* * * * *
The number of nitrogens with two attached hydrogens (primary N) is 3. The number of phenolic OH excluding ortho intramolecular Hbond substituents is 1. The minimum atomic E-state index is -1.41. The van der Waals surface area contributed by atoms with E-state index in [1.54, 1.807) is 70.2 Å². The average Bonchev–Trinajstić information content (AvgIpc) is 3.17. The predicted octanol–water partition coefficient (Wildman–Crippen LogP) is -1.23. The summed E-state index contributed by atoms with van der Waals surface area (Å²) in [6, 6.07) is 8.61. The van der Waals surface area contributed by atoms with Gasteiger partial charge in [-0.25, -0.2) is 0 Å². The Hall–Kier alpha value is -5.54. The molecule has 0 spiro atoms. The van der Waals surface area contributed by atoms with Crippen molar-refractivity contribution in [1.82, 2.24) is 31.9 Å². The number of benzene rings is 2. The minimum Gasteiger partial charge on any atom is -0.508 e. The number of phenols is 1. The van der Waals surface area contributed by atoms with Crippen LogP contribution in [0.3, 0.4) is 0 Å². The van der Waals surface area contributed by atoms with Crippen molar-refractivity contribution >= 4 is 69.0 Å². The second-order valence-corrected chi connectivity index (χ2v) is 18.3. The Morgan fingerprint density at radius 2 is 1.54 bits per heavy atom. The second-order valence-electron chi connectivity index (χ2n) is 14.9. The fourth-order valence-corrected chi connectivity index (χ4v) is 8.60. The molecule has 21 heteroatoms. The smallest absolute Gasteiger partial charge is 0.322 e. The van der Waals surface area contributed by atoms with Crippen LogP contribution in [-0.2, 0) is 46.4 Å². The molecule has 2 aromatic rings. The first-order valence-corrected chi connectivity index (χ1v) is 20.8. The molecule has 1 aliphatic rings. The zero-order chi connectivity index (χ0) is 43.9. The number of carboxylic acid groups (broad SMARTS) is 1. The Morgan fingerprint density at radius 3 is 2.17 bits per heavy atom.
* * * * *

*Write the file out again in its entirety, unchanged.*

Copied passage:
The number of nitrogens with two attached hydrogens (primary N) is 3. The number of phenolic OH excluding ortho intramolecular Hbond substituents is 1. The minimum atomic E-state index is -1.41. The van der Waals surface area contributed by atoms with E-state index in [1.54, 1.807) is 70.2 Å². The average Bonchev–Trinajstić information content (AvgIpc) is 3.17. The predicted octanol–water partition coefficient (Wildman–Crippen LogP) is -1.23. The summed E-state index contributed by atoms with van der Waals surface area (Å²) in [6, 6.07) is 8.61. The van der Waals surface area contributed by atoms with Gasteiger partial charge in [-0.25, -0.2) is 0 Å². The Hall–Kier alpha value is -5.54. The molecule has 0 spiro atoms. The van der Waals surface area contributed by atoms with Crippen molar-refractivity contribution in [1.82, 2.24) is 31.9 Å². The number of benzene rings is 2. The minimum Gasteiger partial charge on any atom is -0.508 e. The number of phenols is 1. The van der Waals surface area contributed by atoms with Crippen LogP contribution in [0.3, 0.4) is 0 Å². The van der Waals surface area contributed by atoms with Crippen molar-refractivity contribution >= 4 is 69.0 Å². The second-order valence-corrected chi connectivity index (χ2v) is 18.3. The Morgan fingerprint density at radius 2 is 1.54 bits per heavy atom. The second-order valence-electron chi connectivity index (χ2n) is 14.9. The fourth-order valence-corrected chi connectivity index (χ4v) is 8.60. The molecule has 21 heteroatoms. The smallest absolute Gasteiger partial charge is 0.322 e. The van der Waals surface area contributed by atoms with Crippen LogP contribution in [-0.2, 0) is 46.4 Å². The molecule has 2 aromatic rings. The first-order valence-corrected chi connectivity index (χ1v) is 20.8. The molecule has 1 aliphatic rings. The zero-order chi connectivity index (χ0) is 43.9. The number of carboxylic acid groups (broad SMARTS) is 1. The Morgan fingerprint density at radius 3 is 2.17 bits per heavy atom.